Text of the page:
No matter what type of music you like there have been several deaths in the last few days that will affect you. All of these people have created music that touched our lives:
~ I used to have to travel a bit and was in Washington DC a lot of the time. One place I went ot on my off hours was a place called the 9:30 Club. One night I was there hearing a band called the Ratchet Boys. The lead singer would throw doughnuts in the audience while playing their style of Ska music. Ska is the bouncy, horn-driven music that originated in Jamaica in the early 1960s and became an element of British punk and New Wave music of the ’70s and ’80s. The lead singer was Dan Hess who took his Final Taxi this week at age 30.
In the past 10 years, he had been the lead singer and irrepressible frontman of three bands: the Skanker Sores, the Ratchet Boys and the Ready Steady Go! His vocal style mixed ska with the energy of punk and the raspy resonance of the ’60s soul singers he especially loved. On stage or off, Hess was an unforgettable presence, with his shaved head, red sideburns, black-framed glasses and agile, 300-pound frame.
His music was great and I remember being made to do jumping jacks on the dance floor by Hess the night I saw them.
~ The last surviving member of the legendary music group “The Drifters” Bill Pinkney, 81, has died. Pinkney was born in the small town of Dalzell in 1925. The Drifters were an influential beach music group that used components of soul, rhythm and blues, and rock and roll music. Pinkney left the band in 1958 in a dispute over money. The Drifters produced several memorable tunes “Under the Boardwalk” and “Save the Last Dance for Me.”
In his lifetime, Pinkney was recognized by leaders such as Bill Clinton and Nelson Mandela.
~ The guitarist George McCorkle wrote “Fire on the Mountain”, the gold-prospector-gone-wrong song which put the Marshall Tucker Band on the map in 1975. The band’s distinctive sound mixed country, blues, jazz and rock in about equal measures – “just American music, I always have refused to put a label on it,” said McCorkle, who also wrote two of their subsequent classics, “Last of the Singing Cowboys” (1979) and “Silverado” (1981).
McCorkle originally wrote “Fire on the Mountain” for his friend Charlie Daniels because the fiddle player was working on an album bearing that title. The evocative song remained unused and was recorded by the Marshall Tucker Band as the opening track for Searchin’ for a Rainbow (1975), their fourth album.
~ During the 1960s, the saxophonist Boots Randolph was one of the leading musicians in the Nashville studios and played on scores of hit records by such artists as Brenda Lee, Roy Orbison, Elvis Presley and the Everly Brothers. He had his own success with the upbeat and spluttering tenor sax sound of “Yakety Sax” (1963), which became the theme music for The Benny Hill Show. He subsequently remarked that “Every saxophone player in the world has tried to play it.”
Randolph’s first successes came with the teenage singer Brenda Lee. She loved the interplay between her voice and his saxophone, which is especially apparent on “Sweet Nuthin’s”, “Let’s Jump the Broomstick”, “That’s All You Gotta Do” and “Dum Dum”. Many artists have covered Lee’s seasonal hit “Rockin’ Around the Christmas Tree” (1962) and they invariably copy Randolph’s contribution note for note.
He can also be heard on “Poetry in Motion” (1960) by Johnny Tillotson and “Vacation” (1962) by Connie Francis.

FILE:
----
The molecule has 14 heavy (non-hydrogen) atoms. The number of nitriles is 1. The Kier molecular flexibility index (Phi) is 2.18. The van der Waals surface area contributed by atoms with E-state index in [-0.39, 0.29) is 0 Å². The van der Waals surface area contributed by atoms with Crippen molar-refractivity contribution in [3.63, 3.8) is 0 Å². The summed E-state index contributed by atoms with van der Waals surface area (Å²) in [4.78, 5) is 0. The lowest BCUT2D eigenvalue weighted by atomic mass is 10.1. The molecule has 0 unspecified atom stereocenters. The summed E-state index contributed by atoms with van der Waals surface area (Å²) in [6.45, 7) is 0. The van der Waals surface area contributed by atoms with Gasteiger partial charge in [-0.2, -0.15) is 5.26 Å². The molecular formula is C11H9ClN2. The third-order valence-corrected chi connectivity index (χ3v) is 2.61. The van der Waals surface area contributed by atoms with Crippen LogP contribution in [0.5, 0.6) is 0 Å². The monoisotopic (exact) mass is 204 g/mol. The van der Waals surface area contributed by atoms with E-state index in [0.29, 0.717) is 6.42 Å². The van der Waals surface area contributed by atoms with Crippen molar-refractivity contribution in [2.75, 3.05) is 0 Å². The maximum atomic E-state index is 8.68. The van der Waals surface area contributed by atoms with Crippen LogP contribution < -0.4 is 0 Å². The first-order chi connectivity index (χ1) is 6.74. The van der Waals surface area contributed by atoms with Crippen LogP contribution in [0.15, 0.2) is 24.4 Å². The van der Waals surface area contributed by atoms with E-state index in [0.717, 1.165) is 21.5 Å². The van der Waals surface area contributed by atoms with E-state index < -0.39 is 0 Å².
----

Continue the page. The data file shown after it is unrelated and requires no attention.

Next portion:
~ Will H. Schaefer, 78, a Kenosha-born composer who wrote background music for “I Dream of Jeannie “The Flintstones,” “The Flying Nun,” “Hogan’s Heroes,” “The Jetsons” and “The Tonight Show Starring Johnny Carson.” He also composed and recorded music for more than 700 commercials, including for Ford, Chevrolet and Pillsbury.
~ I think I saw Beverly Sills the first time on a Merv Griffin when I was very young. My mother watched his show and I thought she had a beautiful voice back then. I had seen her on Johnny Carson’s Tonight Show and she appeared on several Muppet Shows .
The soprano singer reigned as leading diva of the New York City Opera for nearly 25 years, and headed the company as general director for another decade after that.
~ Song composer Hy Zaret has also taken the Final Taxi.
In 1955, the composer Alex North was writing the music for a prison drama, Unchained, which starred Elroy Hirsch and Barbara Hale. At the last minute, the film’s producers decided they wanted a title song and so North visited his friend, Hy Zaret, and asked him to write lyrics for his melody. Zaret, who was painting his house, said that he was too busy. North persisted and Zaret finally agreed, but found that he could not incorporate the word “unchained” into the song as requested, although he did manage a story of devotion from somebody parted from his love – in this case, by a jail sentence.
Zaret wrote “Unchained Melody” on the top of his lyric sheet and it was sung by Todd Duncan for the film’s soundtrack. Although the film was quickly forgotten, the song was ominated for an Oscar and went on to become one of the most recorded songs of all time. It has topped the UK charts on four occasions – for Jimmy Young (1955), the Righteous Brothers (1990), Robson and Jerome (1995) and Gareth Gates 2002). It also made the charts for Al Hibbler, Les Baxter and his Orchestra, Liberace and Leo Sayer.
The Righteous Brothers version was revived for the pottery-in-motion scene in the movie Ghost in 1990. In one of the most erotic moments to be found in a mainstream film, Demi Moore’s pottery wheel collapses as she is distracted by Patrick Swayze, and many people rushed out to buy the music that accompanied it.
In the late 1950s, Zaret had collaborated on a series of educational “Singing Science” albums. One of them, “Why Does the Sun Shine”, was covered in 1994 by the band They Might Be Giants.